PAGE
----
Despite having a small development team, a lot of progress has been made since its founding, such as booting on real hardware, packaging everything for a basic web server, and producing an unofficial graphical LiveCD.

      • IBM/Red Hat/Fedora

        • Enforce code consistency with clang-format | Red Hat Developer

          Imposing a common coding style can improve the readability and maintainability of your code in shared projects. Code consistency is particularly important in open source projects, where contributors often revise code written by others. Code styling can also be especially challenging in open source projects because different contributors have their own style preferences. This article introduces clang-format, an uncomplicated tool that you can use to set a common code style for your team projects written C, C++, and Objective C.

          As an example for our discussion, I'll use xsimd, a project I contribute to, which enables the manipulation of batches of numbers with the same arithmetic operators used for single values. I will show you how to choose a code style, convert an existing codebase to that new style, and enforce the code style on future commits.

          Note that clang-format is part of the LLVM project.

        • CPE Weekly Update – Week of February 21st - 25th – Fedora Community Blog

          This is a weekly report from the CPE (Community Platform Engineering) Team.

        • What is the Red Hat Accelerators program and why might you want to join? | Enable Sysadmin

          Since 2019, I've been a member of the Red Hat Accelerators program, a global community of IT professionals who wish to share and exchange their knowledge and passion for Red Hat products and open source projects. As a member, I'm able to exchange ideas with Red Hat customers, partners, and IT experts from a wide range of industries, as well as Red Hat employees and leaders.

          The Accelerators program offers many benefits for members, which I will describe below. Before I begin: This article reflects my opinions on the Red Hat Accelerators program and may or may not be the same as Red Hat's view.

        • IT skills: Should you build or buy?

          In the staffing industry, it’s often said that employers are hunting for a “purple squirrel” – an ideal candidate with an impossible-to-find mix of skills, experience, or other credentials. Employers hunting purple squirrels are no doubt well-intentioned, but such overly restrictive hiring practices lead to unfilled positions, overworked teams, and lost productivity.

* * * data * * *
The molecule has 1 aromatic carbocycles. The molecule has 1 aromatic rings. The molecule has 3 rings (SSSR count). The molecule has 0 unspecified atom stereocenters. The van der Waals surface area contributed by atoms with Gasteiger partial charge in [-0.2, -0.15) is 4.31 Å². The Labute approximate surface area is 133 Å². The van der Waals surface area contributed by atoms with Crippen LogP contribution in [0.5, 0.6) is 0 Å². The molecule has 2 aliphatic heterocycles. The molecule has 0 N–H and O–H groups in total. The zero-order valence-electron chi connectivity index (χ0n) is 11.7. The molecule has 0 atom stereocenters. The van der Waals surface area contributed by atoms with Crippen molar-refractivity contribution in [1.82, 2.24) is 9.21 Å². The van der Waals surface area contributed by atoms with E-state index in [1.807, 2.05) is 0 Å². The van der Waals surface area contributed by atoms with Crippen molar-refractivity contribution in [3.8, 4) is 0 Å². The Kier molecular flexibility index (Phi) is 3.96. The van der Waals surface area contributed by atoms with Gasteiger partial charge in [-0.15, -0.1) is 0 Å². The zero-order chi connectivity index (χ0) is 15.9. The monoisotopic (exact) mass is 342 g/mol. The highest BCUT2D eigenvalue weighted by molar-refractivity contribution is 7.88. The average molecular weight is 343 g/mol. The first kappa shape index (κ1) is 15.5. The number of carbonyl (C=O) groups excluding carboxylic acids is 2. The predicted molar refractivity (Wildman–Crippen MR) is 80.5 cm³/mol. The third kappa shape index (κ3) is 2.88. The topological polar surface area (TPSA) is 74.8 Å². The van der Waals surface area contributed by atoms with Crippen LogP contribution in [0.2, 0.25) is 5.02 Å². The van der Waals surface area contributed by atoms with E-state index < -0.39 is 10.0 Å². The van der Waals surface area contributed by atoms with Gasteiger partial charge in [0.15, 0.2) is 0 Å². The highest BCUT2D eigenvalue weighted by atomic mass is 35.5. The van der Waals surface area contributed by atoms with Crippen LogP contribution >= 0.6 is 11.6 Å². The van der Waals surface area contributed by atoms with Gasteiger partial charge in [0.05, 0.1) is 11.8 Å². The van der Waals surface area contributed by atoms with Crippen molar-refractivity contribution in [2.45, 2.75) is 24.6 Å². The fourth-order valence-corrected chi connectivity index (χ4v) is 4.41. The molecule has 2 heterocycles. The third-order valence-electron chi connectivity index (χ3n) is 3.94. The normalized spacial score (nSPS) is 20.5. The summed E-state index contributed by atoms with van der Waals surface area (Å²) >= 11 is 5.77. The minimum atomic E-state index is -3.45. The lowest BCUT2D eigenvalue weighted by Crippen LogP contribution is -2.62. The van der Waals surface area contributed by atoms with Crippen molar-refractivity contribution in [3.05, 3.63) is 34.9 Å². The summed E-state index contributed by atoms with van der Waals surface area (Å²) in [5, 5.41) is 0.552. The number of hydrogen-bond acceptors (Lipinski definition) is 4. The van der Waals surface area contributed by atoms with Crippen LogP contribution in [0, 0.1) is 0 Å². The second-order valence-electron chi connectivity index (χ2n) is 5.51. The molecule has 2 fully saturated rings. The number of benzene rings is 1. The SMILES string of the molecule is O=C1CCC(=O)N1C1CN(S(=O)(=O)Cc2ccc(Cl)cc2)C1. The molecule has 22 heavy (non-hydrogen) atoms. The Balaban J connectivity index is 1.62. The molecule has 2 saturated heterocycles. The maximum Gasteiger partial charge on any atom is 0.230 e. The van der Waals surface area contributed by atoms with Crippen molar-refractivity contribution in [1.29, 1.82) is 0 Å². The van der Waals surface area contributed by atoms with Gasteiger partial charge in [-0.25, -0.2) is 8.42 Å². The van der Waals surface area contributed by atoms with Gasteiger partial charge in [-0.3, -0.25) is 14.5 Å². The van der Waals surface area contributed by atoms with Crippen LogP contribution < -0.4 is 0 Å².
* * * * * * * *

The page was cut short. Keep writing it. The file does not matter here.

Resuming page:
These consequences are severe enough for companies under normal circumstances, but in today’s climate of sky-high resignation rates, tepid labor force participation, and rapid technological change, they can become existential threats. To avoid this, leaders should reevaluate the skills they recruit for in the market – that is, the skills they “buy” – and identify the skills they can train internally – or “build” – in their existing workforce.

      • Canonical/Ubuntu Family

        • Ubuntu 22.04 Just Got a BIG Design Update (Spoiler: Looks Awesome) - OMG! Ubuntu!

          Ubuntu 22.04 is looking on fire, my friends.

          With feature freeze now in effect (and UI freeze creeping up) a huge drop of changes just hit the daily builds, including GNOME Shell 42 and new versions of the default Yaru GTK, Shell and icon themes.

          And its in these packages where all the shiny stuff is.

          Takes the newest version of the Yaru GTK theme, for instance. While it doesn’t deviate too far from what we’re used to it is now clearly echoing the look of upstream libadwaita with circular window controls, increased border radius, and soft grey header bars.

        • Ubuntu 22.04 Just Got a BIG Design Update (Spoiler: Looks Awesome)

          With feature freeze now in effect (and UI freeze creeping up) a huge drop of changes just hit the daily builds, including GNOME Shell 42 and new versions of the default Yaru GTK, Shell and icon themes.

          And its in these packages where all the shiny stuff is.

          Takes the newest version of the Yaru GTK theme, for instance. While it doesn’t deviate too far from what we’re used to it is now clearly echoing the look of upstream libadwaita with circular window controls, increased border radius, and soft grey header bars.

        • Xubuntu 22.04 Community Wallpaper Contest €« Xubuntu

          We’re on our way to the 22.04 LTS release and it’s time for another community wallpaper contest!

          [...]

          After the submission deadline, the Xubuntu team will pick 6 winners from all submissions for inclusion on the Xubuntu 22.04 ISO, and will also be available to other Xubuntu version users as a xubuntu-community-wallpaper package. The winners will also receive some Xubuntu stickers.

    • Devices/Embedded

    • Free, Libre, and Open Source Software

      • Movim: a decentralized open-source XMPP-based messaging and social platform

        Movim is a free, open-source social and communication platform based on XMPP standards.

        Movim allows users to communicate easily with their friends, family, and work colleagues using chatroom, video conferences, and private messaging. Movim works as a front-end for XMPP network.

      • Events

      • Productivity Software/LibreOffice/Calligra

        • BaÅŸlangıç Kılavuzu for Turkish LibreOffice Users - The Document Foundation Blog